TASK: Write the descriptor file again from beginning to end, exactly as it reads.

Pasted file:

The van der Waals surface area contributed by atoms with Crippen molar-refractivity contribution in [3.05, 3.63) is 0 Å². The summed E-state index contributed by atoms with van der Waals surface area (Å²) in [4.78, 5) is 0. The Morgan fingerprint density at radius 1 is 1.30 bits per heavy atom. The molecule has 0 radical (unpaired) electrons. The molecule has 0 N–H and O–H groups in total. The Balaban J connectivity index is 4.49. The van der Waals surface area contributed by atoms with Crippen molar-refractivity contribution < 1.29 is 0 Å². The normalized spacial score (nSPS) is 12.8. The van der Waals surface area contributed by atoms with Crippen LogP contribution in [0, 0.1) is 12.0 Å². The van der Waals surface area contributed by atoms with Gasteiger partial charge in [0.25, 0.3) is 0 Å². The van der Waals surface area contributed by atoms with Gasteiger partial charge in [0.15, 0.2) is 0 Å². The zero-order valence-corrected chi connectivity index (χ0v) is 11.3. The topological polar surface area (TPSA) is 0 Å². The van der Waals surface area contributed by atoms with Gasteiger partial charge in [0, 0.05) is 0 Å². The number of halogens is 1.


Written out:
The van der Waals surface area contributed by atoms with Crippen molar-refractivity contribution in [3.05, 3.63) is 0 Å². The summed E-state index contributed by atoms with van der Waals surface area (Å²) in [4.78, 5) is 0. The Morgan fingerprint density at radius 1 is 1.30 bits per heavy atom. The molecule has 0 radical (unpaired) electrons. The molecule has 0 N–H and O–H groups in total. The Balaban J connectivity index is 4.49. The van der Waals surface area contributed by atoms with Crippen molar-refractivity contribution < 1.29 is 0 Å². The normalized spacial score (nSPS) is 12.8. The van der Waals surface area contributed by atoms with Crippen LogP contribution in [0, 0.1) is 12.0 Å². The van der Waals surface area contributed by atoms with Gasteiger partial charge in [0.25, 0.3) is 0 Å². The van der Waals surface area contributed by atoms with Gasteiger partial charge in [0.15, 0.2) is 0 Å². The zero-order valence-corrected chi connectivity index (χ0v) is 11.3. The topological polar surface area (TPSA) is 0 Å². The van der Waals surface area contributed by atoms with Gasteiger partial charge in [0, 0.05) is 0 Å². The number of halogens is 1.